All About The UNESCO World Heritage Site Of Ayutthaya In Thailand

Ayutthaya was once the capital of the kingdom of Siam. It became one of the world's largest and most cosmopolitan cities. Today you can see the past glory reflected in magnificent architectural remains
Wat Phra Si Sanphet in Ayutthaya, Thailand
Wat Phra Si Sanphet in Ayutthaya, ThailandAvigator Fortuner/Shutterstock

Ayutthaya, about 89 km north of Bangkok in Thailand, was the historical capital of Siam. Ramathibodi I, also known as King U Thong, is said to have founded the town around AD 1350 on an island formed by the confluence of the Chao Phraya, Lop Buri, and Pa Sak rivers. Thailand's modern state may be traced back to the creation of Ayutthaya, whose numerous rulers increased their powers to make their realm one of the most powerful in Southeast Asia.

Ayutthaya was the Siamese Kingdom's second capital. From the 14th to the 18th century, it grew, becoming one of the world's largest and most cosmopolitan cities, as well as a centre of global diplomacy and commerce. In 1767, the Burmese army stormed and burned the city. The city was never reconstructed in its original location and is now known as a vast archaeological site. It is currently located in the Phra Nakhon Si Ayutthaya District of the Phra Nakhon Si Ayutthaya Province.

A UNESCO World Heritage Site

Ayutthaya is now an archaeological ruin with numerous temples and other historical and architecturally significant sites. The area is distinguished by the remnants of tall prang (reliquary towers) and stunning Buddhist monasteries which offer an indication of the city's historical scale and architectural splendour. The Ayutthaya Historical Park encompasses the ruins of the old city of Ayutthaya in Thailand's Phra Nakhon Si Ayutthaya Province. In 1991, a portion of the park was designated as a UNESCO World Heritage Site which encompasses an area of 289 acres.

What To See

Aerial view of Wat Phra Si Sanphet at sunrise
Aerial view of Wat Phra Si Sanphet at sunriseLemaret Pierrick/Shutterstock

Wat Phra Si Sanphet

The temple, located at the northern end of Si Sanphet Road in the Phra Nakorn Si Ayutthaya district, is not only a major historical site but also a spiritual centre for Thais. This was the largest temple in Ayutthaya during its peak and was used to hold royal court functions once. The ashes of three Ayutthaya monarchs are housed in the three principal chedis that have been repaired.

Wat Ratchaburana

Also known as the Monastery of the Royal Repairs, the temple was most likely enclosed by a moat in ancient times. The water was a metaphor for the oceans that surrounded Mount Meru (represented by the prang). It was built in the Khmer style and is similar to the structures at Angkor. Only the royal vihara's walls and foundations remain today. Of particular note are the surviving mural paintings in the crypt.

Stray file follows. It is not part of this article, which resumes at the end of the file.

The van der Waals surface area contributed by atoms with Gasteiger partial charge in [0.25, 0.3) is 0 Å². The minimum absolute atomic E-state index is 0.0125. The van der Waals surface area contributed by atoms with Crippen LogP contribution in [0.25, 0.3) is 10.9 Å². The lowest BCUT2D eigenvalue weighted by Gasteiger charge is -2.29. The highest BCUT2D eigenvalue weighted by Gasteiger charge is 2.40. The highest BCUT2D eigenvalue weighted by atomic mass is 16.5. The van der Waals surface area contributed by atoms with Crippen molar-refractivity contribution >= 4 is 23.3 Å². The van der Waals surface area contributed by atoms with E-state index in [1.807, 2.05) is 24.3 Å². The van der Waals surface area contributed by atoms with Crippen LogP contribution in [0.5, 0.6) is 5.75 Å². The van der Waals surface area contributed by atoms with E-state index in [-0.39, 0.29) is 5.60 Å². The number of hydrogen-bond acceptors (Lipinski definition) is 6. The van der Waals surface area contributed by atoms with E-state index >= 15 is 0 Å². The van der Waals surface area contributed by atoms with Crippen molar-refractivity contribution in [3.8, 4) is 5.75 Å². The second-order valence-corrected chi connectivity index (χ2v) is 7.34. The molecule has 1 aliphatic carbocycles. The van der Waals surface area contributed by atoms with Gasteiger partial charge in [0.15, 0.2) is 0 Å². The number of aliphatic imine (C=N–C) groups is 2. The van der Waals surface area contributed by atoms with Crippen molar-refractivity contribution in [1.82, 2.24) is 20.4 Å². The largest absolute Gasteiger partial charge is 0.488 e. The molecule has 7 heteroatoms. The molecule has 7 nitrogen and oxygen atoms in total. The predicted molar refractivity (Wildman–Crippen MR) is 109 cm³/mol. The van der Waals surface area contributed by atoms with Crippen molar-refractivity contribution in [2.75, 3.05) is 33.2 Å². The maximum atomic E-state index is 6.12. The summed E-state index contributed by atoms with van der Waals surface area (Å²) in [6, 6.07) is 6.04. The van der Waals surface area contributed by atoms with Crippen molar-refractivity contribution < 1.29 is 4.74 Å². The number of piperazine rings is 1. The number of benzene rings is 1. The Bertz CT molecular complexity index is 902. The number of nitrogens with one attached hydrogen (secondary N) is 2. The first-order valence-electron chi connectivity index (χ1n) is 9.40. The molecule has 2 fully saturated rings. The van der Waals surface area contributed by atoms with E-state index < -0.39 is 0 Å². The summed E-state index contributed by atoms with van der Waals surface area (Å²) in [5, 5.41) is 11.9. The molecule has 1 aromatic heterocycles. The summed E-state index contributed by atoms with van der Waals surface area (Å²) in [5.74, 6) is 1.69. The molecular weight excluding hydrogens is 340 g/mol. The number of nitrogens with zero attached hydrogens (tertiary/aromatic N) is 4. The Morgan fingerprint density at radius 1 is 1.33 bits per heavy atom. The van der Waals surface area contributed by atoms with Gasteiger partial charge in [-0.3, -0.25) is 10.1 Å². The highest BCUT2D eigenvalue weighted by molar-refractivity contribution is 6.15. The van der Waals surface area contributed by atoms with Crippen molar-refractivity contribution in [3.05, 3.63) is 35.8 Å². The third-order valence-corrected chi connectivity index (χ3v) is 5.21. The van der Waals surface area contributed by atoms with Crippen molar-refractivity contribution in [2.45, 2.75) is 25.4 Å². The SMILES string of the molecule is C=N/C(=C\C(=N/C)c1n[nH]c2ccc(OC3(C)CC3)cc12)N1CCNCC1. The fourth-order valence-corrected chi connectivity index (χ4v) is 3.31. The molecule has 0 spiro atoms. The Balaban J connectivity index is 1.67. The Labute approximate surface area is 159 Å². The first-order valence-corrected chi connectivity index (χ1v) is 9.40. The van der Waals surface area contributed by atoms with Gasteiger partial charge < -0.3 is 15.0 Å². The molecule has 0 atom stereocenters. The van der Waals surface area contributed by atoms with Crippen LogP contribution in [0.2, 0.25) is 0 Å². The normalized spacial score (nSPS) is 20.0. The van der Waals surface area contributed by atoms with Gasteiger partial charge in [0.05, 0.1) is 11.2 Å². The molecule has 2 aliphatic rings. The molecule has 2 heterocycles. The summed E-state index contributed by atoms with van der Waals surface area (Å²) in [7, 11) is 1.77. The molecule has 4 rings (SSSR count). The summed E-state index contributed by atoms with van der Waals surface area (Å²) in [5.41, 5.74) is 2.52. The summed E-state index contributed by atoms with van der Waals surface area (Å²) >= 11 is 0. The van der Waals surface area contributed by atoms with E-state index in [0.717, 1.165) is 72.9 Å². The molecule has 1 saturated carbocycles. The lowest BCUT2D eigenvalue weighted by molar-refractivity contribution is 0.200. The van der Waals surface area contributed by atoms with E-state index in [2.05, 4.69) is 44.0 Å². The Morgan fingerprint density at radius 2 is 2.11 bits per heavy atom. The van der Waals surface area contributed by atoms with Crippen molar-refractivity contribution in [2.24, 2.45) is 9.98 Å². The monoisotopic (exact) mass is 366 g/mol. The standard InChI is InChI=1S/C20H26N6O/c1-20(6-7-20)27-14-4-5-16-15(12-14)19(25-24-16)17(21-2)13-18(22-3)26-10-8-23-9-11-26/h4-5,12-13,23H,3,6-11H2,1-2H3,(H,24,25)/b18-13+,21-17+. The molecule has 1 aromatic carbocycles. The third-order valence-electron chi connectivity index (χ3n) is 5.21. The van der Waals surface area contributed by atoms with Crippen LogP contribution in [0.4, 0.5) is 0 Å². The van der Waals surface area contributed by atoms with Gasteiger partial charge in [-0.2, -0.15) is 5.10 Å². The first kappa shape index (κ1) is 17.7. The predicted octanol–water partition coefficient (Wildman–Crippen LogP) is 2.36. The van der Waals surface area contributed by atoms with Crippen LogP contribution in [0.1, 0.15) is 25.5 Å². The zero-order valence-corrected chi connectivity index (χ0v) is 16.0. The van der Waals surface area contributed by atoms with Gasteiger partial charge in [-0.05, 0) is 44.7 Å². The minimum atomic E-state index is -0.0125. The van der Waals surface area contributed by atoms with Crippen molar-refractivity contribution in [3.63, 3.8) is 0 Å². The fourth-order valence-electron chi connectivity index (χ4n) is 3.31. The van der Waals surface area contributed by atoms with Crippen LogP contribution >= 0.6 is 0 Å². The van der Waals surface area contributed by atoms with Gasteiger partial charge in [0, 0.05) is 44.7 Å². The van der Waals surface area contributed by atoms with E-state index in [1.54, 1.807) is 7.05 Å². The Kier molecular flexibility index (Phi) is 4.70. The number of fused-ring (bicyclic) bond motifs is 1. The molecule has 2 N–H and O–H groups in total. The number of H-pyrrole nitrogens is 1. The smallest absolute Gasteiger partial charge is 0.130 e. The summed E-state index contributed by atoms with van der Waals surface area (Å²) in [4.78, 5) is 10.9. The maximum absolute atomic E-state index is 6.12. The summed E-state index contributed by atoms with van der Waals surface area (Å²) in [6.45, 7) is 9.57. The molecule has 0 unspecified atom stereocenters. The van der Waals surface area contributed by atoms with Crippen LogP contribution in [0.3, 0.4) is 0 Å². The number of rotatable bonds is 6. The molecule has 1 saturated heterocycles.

Wat Ratchaburana in Ayutthaya
Wat Ratchaburana in AyutthayaSuttirat Wiriyanon/Shutterstock

Wat Mahathat

Located to the east of the Grand Palace, adjacent to Pa Than Bridge. Wat Mahathat is thought to be one of the earliest and most important temples in Ayutthaya's history because it housed the Buddha's sacred relic. Many important royal rituals from the Ayutthaya period were held here. Fire extensively damaged and destroyed Wat Phra Mahathat. You can see the remains of some pagodas, royal halls, temples, murals under a Bodhi tree, and the famous sandstone Ayutthaya-style head of the Buddha in the root of a tree.

The Buddha head in Wat Mahathat, Phra Nakhon Si Ayutthaya, Thailand
The Buddha head in Wat Mahathat, Phra Nakhon Si Ayutthaya, ThailandKanittha Srivajirothai/Shutterstock

Wat Yai Chaimongkhon

Wat Yai Chaimongkhon, also known as Wat Chao Phraya Thai, is a monastery built during the time of King U-Thong. Its enormous pagoda may be seen from afar. It is said that King Naresuan the Great ordered the construction of the pagoda to commemorate his single-handed victory on the back of an elephant. The Phra Chedi Chaimongkhon here was built under the orders of King Naresuan the Great as a memorial for his victory over King Maha Uparacha of Burma.

Wat Yai Chai Mongkol in Ayutthaya, Thailand
Wat Yai Chai Mongkol in Ayutthaya, ThailandAnotai Y/Shutterstock

The Information

Time Required

It takes at least a full day, if not two, to thoroughly explore the UNESCO World Heritage Site of Ayutthaya. You can rent a cycle from bike rental shops here. Or you can hire a tuk-tuk for the day.


It is recommended that you follow a dress code recommendation for Buddhist sites like Ayutthaya, essentially shoulders must be covered. Wear bottoms that cover the knees.


While entry to Ayutthaya Historical Park is free, some temples and sites in the park have individual entrance fees.

Getting There

The nearest airport is Bangkok. From there, you can take a bus - the journey is around 1 to 1.5 hours. The trains from Bangkok to Ayutthaya take from 50 minutes to about 75 minutes.

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